• Status epilepticus is prolonged, repetitive seizure activity that last more than 2030 minutes while the person is unconscious. It is a medical emergency and can result in death if not treated aggressively. It is caused by certain medications, stroke, infection, trauma, cardiac arrest, drug overdose, and brain tumor.

How is epilepsy treated?

There are several ways to treat epilepsy. Treatments can control seizures some of the time in about 80% of people with epilepsy. Once epilepsy is diagnosed, it is crucial that treatment begin as soon as possible.

 

There are many different medications and a variety of surgical procedures that may provide good control of seizures. Some people are helped with special diets.

 

People with seizure disorders should carry an ID card or wear a bracelet that tells about their condition, their medications, and their doctor's name and phone number.

 

Medications to control seizures are called anticonvulsants. These must be taken regularly as directed, without missing doses. Missed doses may cause a single seizure, several seizures, or death.

 

People with severe seizures who don't take their medications have a shorter life expectancy and more risk of cognitive impairment.

 

Common anticonvulsants are Dilantin (phenytoin), Tegretol (carbamazepine), Depakene (valproate), and phenobarbital. These medications should be taken with food or milk to prevent stomach problems.

 

Anticonvulsant medications can cause changes in a person's mental status, including mood and behavior. They can also affect speech, balance, the eyes, the stomach, and the gum tissue in the mouth. Changes in any of these areas must be reported. Good oral hygiene will help prevent gum problems.

When is a seizure an emergency situation? Call for help if

 

  • the person does not begin breathing again and return to consciousness after the seizure stops.

  • another seizure begins before the person regains consciousness.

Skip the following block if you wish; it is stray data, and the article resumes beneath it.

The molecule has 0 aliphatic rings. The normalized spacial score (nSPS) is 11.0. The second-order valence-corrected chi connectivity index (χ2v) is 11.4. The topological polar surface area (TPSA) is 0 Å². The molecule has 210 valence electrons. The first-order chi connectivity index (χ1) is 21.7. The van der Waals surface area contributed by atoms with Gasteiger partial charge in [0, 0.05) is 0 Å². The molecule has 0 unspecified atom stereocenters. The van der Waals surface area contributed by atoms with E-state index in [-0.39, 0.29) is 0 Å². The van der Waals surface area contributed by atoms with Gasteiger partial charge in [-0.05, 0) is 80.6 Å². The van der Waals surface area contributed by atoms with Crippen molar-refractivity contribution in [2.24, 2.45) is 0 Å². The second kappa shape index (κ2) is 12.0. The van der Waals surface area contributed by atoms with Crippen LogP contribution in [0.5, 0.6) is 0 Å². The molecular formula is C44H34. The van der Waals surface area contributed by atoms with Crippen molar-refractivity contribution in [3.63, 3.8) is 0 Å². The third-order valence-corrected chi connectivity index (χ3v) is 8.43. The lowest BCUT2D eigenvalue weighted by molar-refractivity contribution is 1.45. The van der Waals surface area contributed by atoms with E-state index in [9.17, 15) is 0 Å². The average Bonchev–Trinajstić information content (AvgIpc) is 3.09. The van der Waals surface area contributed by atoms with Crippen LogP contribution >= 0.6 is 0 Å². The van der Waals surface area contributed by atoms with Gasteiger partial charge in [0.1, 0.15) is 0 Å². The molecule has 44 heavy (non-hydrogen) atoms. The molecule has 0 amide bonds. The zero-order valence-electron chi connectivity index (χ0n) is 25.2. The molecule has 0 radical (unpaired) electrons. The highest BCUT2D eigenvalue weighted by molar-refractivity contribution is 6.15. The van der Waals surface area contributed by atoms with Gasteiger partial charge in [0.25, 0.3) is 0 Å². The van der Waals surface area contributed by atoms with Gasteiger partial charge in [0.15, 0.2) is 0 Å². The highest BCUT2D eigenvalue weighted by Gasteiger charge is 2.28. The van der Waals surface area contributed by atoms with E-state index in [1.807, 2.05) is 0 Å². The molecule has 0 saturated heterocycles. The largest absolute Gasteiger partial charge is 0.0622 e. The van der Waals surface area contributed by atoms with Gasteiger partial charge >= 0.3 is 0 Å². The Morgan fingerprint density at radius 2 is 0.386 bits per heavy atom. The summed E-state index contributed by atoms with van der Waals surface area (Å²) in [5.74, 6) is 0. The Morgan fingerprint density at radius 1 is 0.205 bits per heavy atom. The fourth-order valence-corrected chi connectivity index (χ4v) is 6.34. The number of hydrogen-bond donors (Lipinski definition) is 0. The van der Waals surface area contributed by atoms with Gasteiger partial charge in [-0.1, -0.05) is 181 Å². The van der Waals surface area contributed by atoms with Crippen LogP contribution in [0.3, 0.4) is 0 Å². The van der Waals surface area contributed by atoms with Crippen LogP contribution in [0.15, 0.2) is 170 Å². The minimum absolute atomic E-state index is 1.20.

• the person injures himself or herself during the seizure.

 

 

Stroke

 

About 600,000 Americans will have a stroke this year. More than 160,000 will die from it. Two-thirds of all strokes happen to people over age 65. Stroke risk doubles every ten years past age 55. Many of the causes of stroke can be controlled, and rapid treatment when stroke occurs can save lives and prevent permanent damage. May is American Stroke Month.

 

What is a stroke?

A stroke is a "brain attack," meaning it occurs in the same way a heart attack does, only it

affects the brain instead of the heart. A stroke occurs when the blood supply to part of the brain is suddenly cut off. This can happen when a blood clot blocks a blood vessel or when a blood vessel breaks and spills blood into the brain. As

a result, brain cells in the affected area die. The cells usually die within minutes to a few hours after the attack starts.

When brain cells die, they release chemicals that start a chain reaction, killing even more brain cells in a bigger area.

 

When brain cells die, the abilities that are controlled by that area of the brain are lost. This can include speech, movement, and memory, depending on where in the brain the stroke occurs and how many brain cells are killed. A small stroke might cause weakness of an arm or leg. A large stroke might cause paralysis on one side of the body or loss of the ability to speak and understand language. People can sometimes recover completely from minor strokes, but a severe stroke can be fatal. Rapid treatment is the key to preventing death and paralysis. Stroke is an emergency!

What are the symptoms of stroke?

The five most common stroke symptoms include:

1.) Sudden numbness or weakness of face, arm, or leg, especially on one side of the body.

2.) Sudden confusion, trouble speaking, or trouble understanding.

3.) Sudden trouble seeing in one or both eyes.

4.) Sudden dizziness, trouble walking, or loss of balance or coordination.

5.) Sudden severe headache with no known cause.

Call 911 if you see any of these symptoms in someone.

Treatment is much more effective if given soon after the attack.

Every minute can make a difference in preventing serious damage or death.

Get emergency help even if the symptoms are painless or go away quickly.

Some other less common stroke symptoms include: